To be sure, “this court has repeatedly stated that the defendant's acknowledgement of a signed plea agreement or other written document will not substitute for Rule 11's requirement of personal examination by the district court.” Noriega–Millán, 110 F.3d at 164. Here, however, there is more than just the plea agreement. To summarize, the “court's admonitions, the [defendant's] statements, and the contents of the plea agreement combined to put the [defendant] on ample notice of the consequences of his plea.” Saxena, 229 F.3d at 9. This is to say that “had the court told the [defendant] explicitly that he would not be allowed to retract his plea if the court rejected the recommended sentence, the sum total of the [defendant's] knowledge would not have been increased and his willingness to plead would, in all probability, have been unaffected.” Id. Consequently, the district court's violation of Rule 11(c)(3)(B) does not rise to the level of plain error.6
B. Sentencing. Turning to the defendant's challenges to his sentence, we bifurcate our review and first decide whether the sentence is procedurally reasonable and then consider whether it is substantively reasonable. See United States v. Clogston, 662 F.3d 588, 590 (1st Cir.2011).
Before addressing the defendant's arguments, however, we review the relevant facts. At sentencing, the district court heard from defense counsel who urged the court to follow the sentencing recommendation in the plea agreement, particularly in light of the defendant's youth, his lack of a criminal record, and the fact that he did not intend for the victim to be killed. The prosecutor likewise recommended the sentence in the plea agreement. The court also heard briefly from the defendant, and then—at length—from the mother of the victim. The court spoke with the victim's mother about the victim's qualities and her grief. She told the court that she viewed the parties' sentencing recommendation as too lenient, and the court then discussed with her the difficulties inherent in arriving at a just sentence. When the court finished speaking with the victim's mother, he calculated the GSR, expressly surmised from the record that the defendant had engaged in previous undetected criminal conduct,7 and immediately thereafter imposed the defendant's sentence of 322 months in prison. With the arc of the sentencing hearing in mind, we turn to the issues presented.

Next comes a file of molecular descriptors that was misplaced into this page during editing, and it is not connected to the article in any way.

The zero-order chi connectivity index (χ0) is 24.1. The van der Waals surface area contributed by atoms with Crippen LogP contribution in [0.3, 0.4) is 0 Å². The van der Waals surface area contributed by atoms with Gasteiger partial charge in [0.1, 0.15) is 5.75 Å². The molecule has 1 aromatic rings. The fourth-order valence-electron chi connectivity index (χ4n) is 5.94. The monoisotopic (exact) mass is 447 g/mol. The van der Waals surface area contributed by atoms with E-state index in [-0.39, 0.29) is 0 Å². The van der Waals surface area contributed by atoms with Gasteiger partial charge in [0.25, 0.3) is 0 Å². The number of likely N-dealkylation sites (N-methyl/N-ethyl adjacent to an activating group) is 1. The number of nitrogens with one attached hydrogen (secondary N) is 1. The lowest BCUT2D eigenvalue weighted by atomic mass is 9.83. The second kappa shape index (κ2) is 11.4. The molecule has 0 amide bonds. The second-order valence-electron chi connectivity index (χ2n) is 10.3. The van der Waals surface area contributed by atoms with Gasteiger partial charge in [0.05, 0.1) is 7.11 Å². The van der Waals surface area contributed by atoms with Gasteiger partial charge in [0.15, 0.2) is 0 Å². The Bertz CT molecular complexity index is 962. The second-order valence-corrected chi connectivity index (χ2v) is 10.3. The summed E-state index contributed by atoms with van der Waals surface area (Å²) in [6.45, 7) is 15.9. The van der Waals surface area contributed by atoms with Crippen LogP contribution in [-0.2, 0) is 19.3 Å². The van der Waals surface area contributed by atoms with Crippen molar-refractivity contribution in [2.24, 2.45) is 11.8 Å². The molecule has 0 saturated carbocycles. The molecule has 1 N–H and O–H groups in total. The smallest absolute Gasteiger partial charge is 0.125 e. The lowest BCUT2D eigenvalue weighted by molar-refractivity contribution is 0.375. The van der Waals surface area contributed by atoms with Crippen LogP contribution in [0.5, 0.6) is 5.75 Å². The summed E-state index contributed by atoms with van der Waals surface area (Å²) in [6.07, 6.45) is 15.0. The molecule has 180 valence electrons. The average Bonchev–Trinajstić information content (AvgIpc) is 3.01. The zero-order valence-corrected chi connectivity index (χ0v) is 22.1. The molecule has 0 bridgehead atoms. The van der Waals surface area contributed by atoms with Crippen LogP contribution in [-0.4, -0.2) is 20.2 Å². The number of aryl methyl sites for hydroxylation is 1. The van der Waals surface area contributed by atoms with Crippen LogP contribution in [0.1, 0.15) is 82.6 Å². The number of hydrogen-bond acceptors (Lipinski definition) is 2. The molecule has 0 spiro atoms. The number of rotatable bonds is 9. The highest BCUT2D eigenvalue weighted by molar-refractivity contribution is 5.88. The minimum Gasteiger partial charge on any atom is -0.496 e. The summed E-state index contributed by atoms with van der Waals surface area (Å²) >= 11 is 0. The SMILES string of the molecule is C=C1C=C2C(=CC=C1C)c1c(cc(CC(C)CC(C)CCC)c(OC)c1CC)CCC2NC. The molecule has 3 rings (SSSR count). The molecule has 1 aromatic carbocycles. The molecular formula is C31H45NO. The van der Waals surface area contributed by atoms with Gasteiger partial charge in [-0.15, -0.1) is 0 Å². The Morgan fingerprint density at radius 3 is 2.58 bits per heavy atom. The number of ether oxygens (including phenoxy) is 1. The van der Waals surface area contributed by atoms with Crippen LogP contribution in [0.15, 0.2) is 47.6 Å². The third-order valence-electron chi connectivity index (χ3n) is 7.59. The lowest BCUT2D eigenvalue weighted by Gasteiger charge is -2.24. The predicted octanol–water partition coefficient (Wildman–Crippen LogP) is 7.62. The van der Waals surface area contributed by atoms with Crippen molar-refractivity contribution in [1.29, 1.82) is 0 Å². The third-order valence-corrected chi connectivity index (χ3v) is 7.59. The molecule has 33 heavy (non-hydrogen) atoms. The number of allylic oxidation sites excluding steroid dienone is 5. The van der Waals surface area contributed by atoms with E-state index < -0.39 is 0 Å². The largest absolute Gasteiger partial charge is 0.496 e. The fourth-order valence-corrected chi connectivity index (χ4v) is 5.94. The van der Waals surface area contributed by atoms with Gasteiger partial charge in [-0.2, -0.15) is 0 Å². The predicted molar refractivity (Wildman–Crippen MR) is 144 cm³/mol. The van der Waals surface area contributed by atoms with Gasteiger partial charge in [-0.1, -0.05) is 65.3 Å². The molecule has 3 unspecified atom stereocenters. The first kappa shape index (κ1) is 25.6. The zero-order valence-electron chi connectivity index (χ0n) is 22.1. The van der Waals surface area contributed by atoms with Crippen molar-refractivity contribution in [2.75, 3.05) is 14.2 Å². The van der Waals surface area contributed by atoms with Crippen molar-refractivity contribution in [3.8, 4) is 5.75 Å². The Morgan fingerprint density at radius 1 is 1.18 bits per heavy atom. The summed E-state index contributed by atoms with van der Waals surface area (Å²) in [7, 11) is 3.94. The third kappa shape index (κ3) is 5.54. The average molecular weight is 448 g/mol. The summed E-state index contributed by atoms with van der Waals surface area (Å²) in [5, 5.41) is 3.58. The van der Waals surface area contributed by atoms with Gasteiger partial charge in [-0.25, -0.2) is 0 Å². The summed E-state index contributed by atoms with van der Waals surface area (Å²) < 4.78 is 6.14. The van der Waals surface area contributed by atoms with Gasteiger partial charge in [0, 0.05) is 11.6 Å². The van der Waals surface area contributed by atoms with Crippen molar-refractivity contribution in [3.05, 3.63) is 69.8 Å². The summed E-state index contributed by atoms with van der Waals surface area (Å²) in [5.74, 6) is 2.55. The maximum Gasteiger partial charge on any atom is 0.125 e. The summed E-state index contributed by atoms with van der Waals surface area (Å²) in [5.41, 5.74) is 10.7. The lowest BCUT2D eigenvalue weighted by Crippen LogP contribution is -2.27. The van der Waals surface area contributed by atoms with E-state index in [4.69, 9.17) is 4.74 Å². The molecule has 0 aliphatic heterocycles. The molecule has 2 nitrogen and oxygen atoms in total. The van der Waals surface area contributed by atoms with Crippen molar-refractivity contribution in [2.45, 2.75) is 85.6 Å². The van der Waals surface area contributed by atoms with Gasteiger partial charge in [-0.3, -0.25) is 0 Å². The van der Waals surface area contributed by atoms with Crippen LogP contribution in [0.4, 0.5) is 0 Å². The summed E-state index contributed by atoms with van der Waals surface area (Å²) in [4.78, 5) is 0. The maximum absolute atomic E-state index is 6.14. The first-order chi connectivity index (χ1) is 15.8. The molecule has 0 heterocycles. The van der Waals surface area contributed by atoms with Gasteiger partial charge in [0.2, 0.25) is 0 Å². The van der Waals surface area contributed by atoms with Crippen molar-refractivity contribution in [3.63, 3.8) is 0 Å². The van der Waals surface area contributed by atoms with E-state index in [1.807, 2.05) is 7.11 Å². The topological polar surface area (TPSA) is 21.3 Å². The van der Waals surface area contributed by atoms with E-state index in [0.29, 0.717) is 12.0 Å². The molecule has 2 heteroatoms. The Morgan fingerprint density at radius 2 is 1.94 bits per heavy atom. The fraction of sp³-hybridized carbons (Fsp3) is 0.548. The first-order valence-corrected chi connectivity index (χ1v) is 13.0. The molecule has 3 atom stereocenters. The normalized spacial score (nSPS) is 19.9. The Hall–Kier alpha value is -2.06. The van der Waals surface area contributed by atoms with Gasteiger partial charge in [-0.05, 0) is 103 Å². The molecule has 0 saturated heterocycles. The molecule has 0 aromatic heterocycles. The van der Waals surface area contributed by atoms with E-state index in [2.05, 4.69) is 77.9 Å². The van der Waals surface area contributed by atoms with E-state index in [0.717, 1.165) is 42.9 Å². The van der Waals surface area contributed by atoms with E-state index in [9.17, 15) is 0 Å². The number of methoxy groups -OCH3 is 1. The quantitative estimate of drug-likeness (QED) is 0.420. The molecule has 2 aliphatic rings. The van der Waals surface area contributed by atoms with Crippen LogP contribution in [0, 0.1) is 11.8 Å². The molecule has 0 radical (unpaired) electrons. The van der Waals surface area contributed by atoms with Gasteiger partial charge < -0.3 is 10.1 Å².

1. Procedural Reasonableness. First, the defendant argues that the district court failed to consider at sentencing the factors set forth in 18 U.S.C. § 3553(a). Specifically, the defendant contends that the court violated § 3553(a) by overlooking the defendant's history and characteristics, his supposedly limited involvement in the underlying crime, and whether the sentence imposed was greater than necessary to achieve the goals of sentencing. We are not persuaded.
The defendant concedes that plain error review is appropriate here because he did not object at sentencing. “A violation of § 3553's mandates will warrant reversal under plain error review only if the defendant demonstrates ‘a reasonable probability that, but for the error, the district court would have imposed a different, more favorable sentence.’ “ United States v. Rodríguez, 731 F.3d 20, 25 (1st Cir.2013) (quoting United States v. Mangual–Garcia, 505 F.3d 1, 15 (1st Cir.2007)). The defendant's uphill battle is only intensified by the fact that he was sentenced to 262 months' imprisonment for the murder conviction, a sentence at the high end of—but within—the guideline sentencing range.8 “As the Supreme Court has explained, the guideline range itself bears a direct relation to the compendium of considerations listed in section 3553(a) and, thus, a within-the-range sentence ‘likely reflects the section 3553(a) factors.’ “ Cortés–Medina, 810 F.3d 62, 2016 WL 67358 at *4 n. 4 (quoting Rita v. United States, 551 U.S. 338, 355, 127 S.Ct. 2456, 168 L.Ed.2d 203 (2007)).
Although the court here did not state explicitly the factors set forth in § 3553(a), we “have never required that sentencing courts undertake ‘an express weighing of mitigating and aggravating factors .’ “ United States v. Ocasio–Cancel, 727 F.3d 85, 91 (1st Cir.2013) (quoting United States v. Lozada–Aponte, 689 F.3d 791, 793 (1st Cir.2012)). “Instead, we have taken a pragmatic approach and recognized that ‘a court's reasoning can often be inferred by comparing what was argued by the parties or contained in the pre-sentence report with what the judge did.’ “ Id. (quoting United States v. Jiménez–Beltre, 440 F.3d 514, 519 (1st Cir.2006) (en banc)). The record establishes the district court considered the § 3553(a) factors.